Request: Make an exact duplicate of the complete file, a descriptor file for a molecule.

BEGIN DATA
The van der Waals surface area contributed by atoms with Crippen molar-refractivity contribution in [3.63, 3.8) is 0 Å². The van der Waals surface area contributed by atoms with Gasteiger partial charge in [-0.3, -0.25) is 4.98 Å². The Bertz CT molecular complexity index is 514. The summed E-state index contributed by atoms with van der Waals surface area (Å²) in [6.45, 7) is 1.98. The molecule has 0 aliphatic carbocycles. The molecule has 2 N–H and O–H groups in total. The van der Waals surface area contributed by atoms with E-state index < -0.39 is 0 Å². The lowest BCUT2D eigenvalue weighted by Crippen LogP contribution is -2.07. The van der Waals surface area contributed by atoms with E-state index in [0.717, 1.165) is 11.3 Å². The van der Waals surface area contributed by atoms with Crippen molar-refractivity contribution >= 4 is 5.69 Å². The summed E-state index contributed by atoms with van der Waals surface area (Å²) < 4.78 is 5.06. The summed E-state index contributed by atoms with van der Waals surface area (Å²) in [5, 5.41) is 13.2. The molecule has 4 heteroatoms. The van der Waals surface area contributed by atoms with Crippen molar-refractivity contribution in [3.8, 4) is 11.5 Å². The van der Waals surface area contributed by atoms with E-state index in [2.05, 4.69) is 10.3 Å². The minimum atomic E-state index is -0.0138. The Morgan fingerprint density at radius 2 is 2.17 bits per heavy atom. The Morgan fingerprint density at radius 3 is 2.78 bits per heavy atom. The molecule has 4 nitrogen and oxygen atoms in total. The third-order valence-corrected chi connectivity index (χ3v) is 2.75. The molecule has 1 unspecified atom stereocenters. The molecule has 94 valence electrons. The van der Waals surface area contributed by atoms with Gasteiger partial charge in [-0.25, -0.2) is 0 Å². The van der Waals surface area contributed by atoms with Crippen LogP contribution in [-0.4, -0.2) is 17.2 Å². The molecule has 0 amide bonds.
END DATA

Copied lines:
The van der Waals surface area contributed by atoms with Crippen molar-refractivity contribution in [3.63, 3.8) is 0 Å². The van der Waals surface area contributed by atoms with Gasteiger partial charge in [-0.3, -0.25) is 4.98 Å². The Bertz CT molecular complexity index is 514. The summed E-state index contributed by atoms with van der Waals surface area (Å²) in [6.45, 7) is 1.98. The molecule has 0 aliphatic carbocycles. The molecule has 2 N–H and O–H groups in total. The van der Waals surface area contributed by atoms with E-state index < -0.39 is 0 Å². The lowest BCUT2D eigenvalue weighted by Crippen LogP contribution is -2.07. The van der Waals surface area contributed by atoms with E-state index in [0.717, 1.165) is 11.3 Å². The van der Waals surface area contributed by atoms with Crippen molar-refractivity contribution >= 4 is 5.69 Å². The summed E-state index contributed by atoms with van der Waals surface area (Å²) < 4.78 is 5.06. The summed E-state index contributed by atoms with van der Waals surface area (Å²) in [5, 5.41) is 13.2. The molecule has 4 heteroatoms. The van der Waals surface area contributed by atoms with Crippen molar-refractivity contribution in [3.8, 4) is 11.5 Å². The van der Waals surface area contributed by atoms with E-state index in [2.05, 4.69) is 10.3 Å². The minimum atomic E-state index is -0.0138. The Morgan fingerprint density at radius 2 is 2.17 bits per heavy atom. The Morgan fingerprint density at radius 3 is 2.78 bits per heavy atom. The molecule has 4 nitrogen and oxygen atoms in total. The third-order valence-corrected chi connectivity index (χ3v) is 2.75. The molecule has 1 unspecified atom stereocenters. The molecule has 94 valence electrons. The van der Waals surface area contributed by atoms with Gasteiger partial charge in [-0.25, -0.2) is 0 Å². The van der Waals surface area contributed by atoms with Crippen LogP contribution in [-0.4, -0.2) is 17.2 Å². The molecule has 0 amide bonds.